Section 5100, subdivision (a) of the Labor Code provides that the board may commute compensation payable to a lump sum and order it to be paid forthwith or at some future time if it appears that such commutation ‘is necessary for the protection of the person entitled thereto, or for the best interest of either party.’ Labor Code section 15 provides that “may' is permissive.' Thus, discretion to commute the award is granted to the board; discretion granted to the board, however, may not be exercised in an arbitrary manner (Garcia v. Industrial Acc. Com. (1958) 162 Cal.App.2d 761, 765, 328 P.2d 561).

Under the circumstances shown here, and in light of the legislative policy expressed in Labor Code section 3202, we find the board's failure to make any provision in its order of commutation for anticipated hospital and doctor bills to be ‘unreasonable’ within the meaning of Labor Code section 5952, subdivision (c); see City of Los Angeles v. Industrial Acc. Com. (1965) 63 Cal.2d 263, 264, fn. 1, 46 Cal.Rptr. 110, 404 P.2d 814.[FN2] The fund itself has conceded in its answer and at oral argument that the payment of medical bills may constitute a sifficient reason for commutation of future portions of the award,

The order of the board is annulled, and the board is directed to include in its order of commutation such sums as are or may in the future be reasonably required for medical treatment to the petitioner, including the costs of hospitalization, drugs and attending physicians. The board is further directed to include in its order a provision that the fund be directed to pay promptly upon receipt any such medical bills which have been incurred and submitted to the fund.


1.  Section 4706, subdivision (a) of the Labor Code provides that ‘If a dependent beneficiary of any deceased employee dies and there is no surviving dependent, the death benefit terminates and does not survive to the estate of the deceased dependent, except that payments of the death benefit Accrued and payable at the time of the death of the sole remaining dependent shall be paid upon the order of the appeals board to the heirs of the dependent or, if none, to the heirs of the deceased employee, without administration.’ (Emphasis added.)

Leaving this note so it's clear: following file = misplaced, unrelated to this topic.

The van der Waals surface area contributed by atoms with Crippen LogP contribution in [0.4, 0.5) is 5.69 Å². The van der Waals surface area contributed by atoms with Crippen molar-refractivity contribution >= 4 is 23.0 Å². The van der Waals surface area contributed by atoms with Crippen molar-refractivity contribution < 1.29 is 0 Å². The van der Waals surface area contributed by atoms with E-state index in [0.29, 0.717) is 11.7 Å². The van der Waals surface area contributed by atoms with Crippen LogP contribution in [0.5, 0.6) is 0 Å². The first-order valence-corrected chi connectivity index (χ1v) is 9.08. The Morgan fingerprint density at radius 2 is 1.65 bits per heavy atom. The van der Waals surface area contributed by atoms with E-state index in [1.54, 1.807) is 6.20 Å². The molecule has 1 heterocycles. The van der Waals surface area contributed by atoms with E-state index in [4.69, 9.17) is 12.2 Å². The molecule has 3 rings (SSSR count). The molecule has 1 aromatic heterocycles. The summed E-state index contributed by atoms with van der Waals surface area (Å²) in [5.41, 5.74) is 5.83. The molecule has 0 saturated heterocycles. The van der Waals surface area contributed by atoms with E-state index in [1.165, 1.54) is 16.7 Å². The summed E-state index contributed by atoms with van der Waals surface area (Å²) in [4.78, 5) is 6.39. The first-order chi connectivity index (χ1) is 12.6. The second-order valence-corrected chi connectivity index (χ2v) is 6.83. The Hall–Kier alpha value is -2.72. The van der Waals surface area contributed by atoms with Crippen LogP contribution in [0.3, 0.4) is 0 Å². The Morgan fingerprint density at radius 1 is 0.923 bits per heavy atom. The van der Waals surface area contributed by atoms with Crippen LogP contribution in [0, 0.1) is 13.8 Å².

2.  Labor Code section 3202 provides that ‘The provisions of Division 4 and Division 5 of this code (i.e., the Worker's Compensation Act, including s 5100) shall be Liberally construed by the courts with the purpose of extending their benefits for the protection of persons injured in the course of their employment’ (emphasis added). The policy expressed in Labor Code section 3202 applies equally to ‘the courts' and to the board (Gross v. Workmen's Comp. Appeals Bd. (1975) 44 Cal.App.3d 397, 402—403, 118 Cal.Rptr. 609; Beaida v. Workmen's Comp. App. Bd. (1968) 263 Cal.App.2d 204, 208—209, 69 Cal.Rptr. 516). The policy seems frequently overlooked by the board (Gross, supra, 44 Cal.App.3d p. 403, 118 Cal.Rptr. 609).

TAYLOR, Presiding Justice.

KANE and ROUSE, JJ., concur.